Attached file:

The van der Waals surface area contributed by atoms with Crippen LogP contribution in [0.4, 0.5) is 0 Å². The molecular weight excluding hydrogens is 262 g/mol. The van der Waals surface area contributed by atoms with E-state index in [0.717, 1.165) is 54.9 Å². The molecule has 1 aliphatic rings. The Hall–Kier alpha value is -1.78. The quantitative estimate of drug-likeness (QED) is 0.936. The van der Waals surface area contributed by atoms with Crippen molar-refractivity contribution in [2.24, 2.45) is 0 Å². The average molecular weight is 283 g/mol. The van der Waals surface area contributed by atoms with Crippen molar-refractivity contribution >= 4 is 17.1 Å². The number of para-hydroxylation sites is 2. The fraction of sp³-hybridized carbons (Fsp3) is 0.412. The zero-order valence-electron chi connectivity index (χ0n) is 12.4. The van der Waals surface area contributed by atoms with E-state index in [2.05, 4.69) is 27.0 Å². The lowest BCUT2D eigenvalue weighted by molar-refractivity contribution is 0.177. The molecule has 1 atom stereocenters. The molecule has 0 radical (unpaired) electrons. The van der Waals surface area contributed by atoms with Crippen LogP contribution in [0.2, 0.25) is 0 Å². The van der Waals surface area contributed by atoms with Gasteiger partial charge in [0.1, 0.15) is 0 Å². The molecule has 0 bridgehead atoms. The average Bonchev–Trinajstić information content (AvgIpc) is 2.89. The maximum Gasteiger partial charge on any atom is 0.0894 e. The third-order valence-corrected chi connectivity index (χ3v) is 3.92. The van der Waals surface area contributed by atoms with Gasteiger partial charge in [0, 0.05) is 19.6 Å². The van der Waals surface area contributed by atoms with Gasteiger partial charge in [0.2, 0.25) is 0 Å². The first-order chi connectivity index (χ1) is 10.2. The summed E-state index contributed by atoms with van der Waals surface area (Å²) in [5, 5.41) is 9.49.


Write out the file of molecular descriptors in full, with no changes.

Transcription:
The van der Waals surface area contributed by atoms with Crippen LogP contribution in [0.4, 0.5) is 0 Å². The molecular weight excluding hydrogens is 262 g/mol. The van der Waals surface area contributed by atoms with E-state index in [0.717, 1.165) is 54.9 Å². The molecule has 1 aliphatic rings. The Hall–Kier alpha value is -1.78. The quantitative estimate of drug-likeness (QED) is 0.936. The van der Waals surface area contributed by atoms with Crippen molar-refractivity contribution in [2.24, 2.45) is 0 Å². The average molecular weight is 283 g/mol. The van der Waals surface area contributed by atoms with Crippen molar-refractivity contribution >= 4 is 17.1 Å². The number of para-hydroxylation sites is 2. The fraction of sp³-hybridized carbons (Fsp3) is 0.412. The zero-order valence-electron chi connectivity index (χ0n) is 12.4. The van der Waals surface area contributed by atoms with E-state index in [2.05, 4.69) is 27.0 Å². The lowest BCUT2D eigenvalue weighted by molar-refractivity contribution is 0.177. The molecule has 1 atom stereocenters. The molecule has 0 radical (unpaired) electrons. The van der Waals surface area contributed by atoms with Crippen LogP contribution in [0.2, 0.25) is 0 Å². The van der Waals surface area contributed by atoms with Gasteiger partial charge in [0.1, 0.15) is 0 Å². The molecule has 0 bridgehead atoms. The average Bonchev–Trinajstić information content (AvgIpc) is 2.89. The maximum Gasteiger partial charge on any atom is 0.0894 e. The third-order valence-corrected chi connectivity index (χ3v) is 3.92. The van der Waals surface area contributed by atoms with Gasteiger partial charge in [0, 0.05) is 19.6 Å². The van der Waals surface area contributed by atoms with Gasteiger partial charge in [0.2, 0.25) is 0 Å². The first-order chi connectivity index (χ1) is 10.2. The summed E-state index contributed by atoms with van der Waals surface area (Å²) in [5, 5.41) is 9.49.